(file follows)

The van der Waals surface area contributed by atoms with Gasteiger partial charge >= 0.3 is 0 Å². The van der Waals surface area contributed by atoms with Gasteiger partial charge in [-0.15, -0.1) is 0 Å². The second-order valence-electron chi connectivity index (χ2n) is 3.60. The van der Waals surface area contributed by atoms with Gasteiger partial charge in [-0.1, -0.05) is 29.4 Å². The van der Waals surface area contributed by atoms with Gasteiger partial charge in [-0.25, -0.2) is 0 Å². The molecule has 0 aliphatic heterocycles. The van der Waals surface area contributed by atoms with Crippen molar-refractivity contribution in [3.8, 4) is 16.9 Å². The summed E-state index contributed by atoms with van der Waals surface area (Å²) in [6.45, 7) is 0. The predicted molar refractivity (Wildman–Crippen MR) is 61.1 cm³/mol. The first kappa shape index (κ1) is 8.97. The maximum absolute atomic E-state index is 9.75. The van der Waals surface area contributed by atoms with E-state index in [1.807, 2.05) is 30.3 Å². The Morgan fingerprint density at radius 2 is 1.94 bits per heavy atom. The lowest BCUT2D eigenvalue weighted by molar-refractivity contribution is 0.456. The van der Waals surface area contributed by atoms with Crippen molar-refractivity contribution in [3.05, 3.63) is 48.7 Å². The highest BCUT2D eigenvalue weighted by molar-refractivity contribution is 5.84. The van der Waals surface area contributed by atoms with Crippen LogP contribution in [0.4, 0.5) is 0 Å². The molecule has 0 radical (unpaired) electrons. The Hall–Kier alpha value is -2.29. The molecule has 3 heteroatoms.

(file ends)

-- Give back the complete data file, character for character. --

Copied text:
The van der Waals surface area contributed by atoms with Gasteiger partial charge >= 0.3 is 0 Å². The van der Waals surface area contributed by atoms with Gasteiger partial charge in [-0.15, -0.1) is 0 Å². The second-order valence-electron chi connectivity index (χ2n) is 3.60. The van der Waals surface area contributed by atoms with Gasteiger partial charge in [-0.1, -0.05) is 29.4 Å². The van der Waals surface area contributed by atoms with Gasteiger partial charge in [-0.25, -0.2) is 0 Å². The molecule has 0 aliphatic heterocycles. The van der Waals surface area contributed by atoms with Crippen molar-refractivity contribution in [3.8, 4) is 16.9 Å². The summed E-state index contributed by atoms with van der Waals surface area (Å²) in [6.45, 7) is 0. The predicted molar refractivity (Wildman–Crippen MR) is 61.1 cm³/mol. The first kappa shape index (κ1) is 8.97. The maximum absolute atomic E-state index is 9.75. The van der Waals surface area contributed by atoms with E-state index in [1.807, 2.05) is 30.3 Å². The Morgan fingerprint density at radius 2 is 1.94 bits per heavy atom. The lowest BCUT2D eigenvalue weighted by molar-refractivity contribution is 0.456. The van der Waals surface area contributed by atoms with Crippen molar-refractivity contribution in [3.05, 3.63) is 48.7 Å². The highest BCUT2D eigenvalue weighted by molar-refractivity contribution is 5.84. The van der Waals surface area contributed by atoms with Crippen LogP contribution in [0.4, 0.5) is 0 Å². The molecule has 0 radical (unpaired) electrons. The Hall–Kier alpha value is -2.29. The molecule has 3 heteroatoms.